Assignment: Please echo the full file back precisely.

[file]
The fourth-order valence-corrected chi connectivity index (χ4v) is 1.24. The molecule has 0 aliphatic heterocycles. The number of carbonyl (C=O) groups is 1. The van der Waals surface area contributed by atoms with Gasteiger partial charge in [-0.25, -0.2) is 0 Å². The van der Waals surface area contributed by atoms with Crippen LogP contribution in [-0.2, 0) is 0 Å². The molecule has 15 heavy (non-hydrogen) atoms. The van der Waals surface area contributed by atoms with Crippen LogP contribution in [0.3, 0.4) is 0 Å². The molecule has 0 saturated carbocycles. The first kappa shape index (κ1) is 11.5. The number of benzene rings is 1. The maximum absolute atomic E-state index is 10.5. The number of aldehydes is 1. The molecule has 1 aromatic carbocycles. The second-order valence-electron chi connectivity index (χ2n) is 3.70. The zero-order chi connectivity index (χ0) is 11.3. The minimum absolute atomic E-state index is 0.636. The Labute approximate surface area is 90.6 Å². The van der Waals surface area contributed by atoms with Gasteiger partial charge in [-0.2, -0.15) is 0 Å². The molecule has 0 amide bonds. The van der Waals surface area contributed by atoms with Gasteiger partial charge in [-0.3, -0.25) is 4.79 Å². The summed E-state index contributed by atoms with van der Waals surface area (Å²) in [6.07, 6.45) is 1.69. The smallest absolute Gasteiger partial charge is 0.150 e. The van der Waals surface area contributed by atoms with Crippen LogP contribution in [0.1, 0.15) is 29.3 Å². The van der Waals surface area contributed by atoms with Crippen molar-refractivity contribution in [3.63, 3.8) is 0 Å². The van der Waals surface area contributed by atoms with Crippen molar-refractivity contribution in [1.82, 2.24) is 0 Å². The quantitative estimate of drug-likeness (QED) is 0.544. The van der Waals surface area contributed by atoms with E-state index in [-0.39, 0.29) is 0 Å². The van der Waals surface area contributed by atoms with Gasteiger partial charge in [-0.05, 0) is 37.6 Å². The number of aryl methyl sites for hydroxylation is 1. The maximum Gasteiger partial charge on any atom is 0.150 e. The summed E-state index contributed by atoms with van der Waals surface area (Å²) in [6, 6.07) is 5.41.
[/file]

The fourth-order valence-corrected chi connectivity index (χ4v) is 1.24. The molecule has 0 aliphatic heterocycles. The number of carbonyl (C=O) groups is 1. The van der Waals surface area contributed by atoms with Gasteiger partial charge in [-0.25, -0.2) is 0 Å². The van der Waals surface area contributed by atoms with Crippen LogP contribution in [-0.2, 0) is 0 Å². The molecule has 15 heavy (non-hydrogen) atoms. The van der Waals surface area contributed by atoms with Crippen LogP contribution in [0.3, 0.4) is 0 Å². The molecule has 0 saturated carbocycles. The first kappa shape index (κ1) is 11.5. The number of benzene rings is 1. The maximum absolute atomic E-state index is 10.5. The number of aldehydes is 1. The molecule has 1 aromatic carbocycles. The second-order valence-electron chi connectivity index (χ2n) is 3.70. The zero-order chi connectivity index (χ0) is 11.3. The minimum absolute atomic E-state index is 0.636. The Labute approximate surface area is 90.6 Å². The van der Waals surface area contributed by atoms with Gasteiger partial charge in [-0.2, -0.15) is 0 Å². The molecule has 0 amide bonds. The van der Waals surface area contributed by atoms with Gasteiger partial charge in [-0.3, -0.25) is 4.79 Å². The summed E-state index contributed by atoms with van der Waals surface area (Å²) in [6.07, 6.45) is 1.69. The smallest absolute Gasteiger partial charge is 0.150 e. The van der Waals surface area contributed by atoms with Crippen LogP contribution in [0.1, 0.15) is 29.3 Å². The van der Waals surface area contributed by atoms with Crippen molar-refractivity contribution in [3.63, 3.8) is 0 Å². The van der Waals surface area contributed by atoms with Crippen molar-refractivity contribution in [1.82, 2.24) is 0 Å². The quantitative estimate of drug-likeness (QED) is 0.544. The van der Waals surface area contributed by atoms with E-state index in [-0.39, 0.29) is 0 Å². The van der Waals surface area contributed by atoms with Gasteiger partial charge in [-0.05, 0) is 37.6 Å². The number of aryl methyl sites for hydroxylation is 1. The maximum Gasteiger partial charge on any atom is 0.150 e. The summed E-state index contributed by atoms with van der Waals surface area (Å²) in [6, 6.07) is 5.41.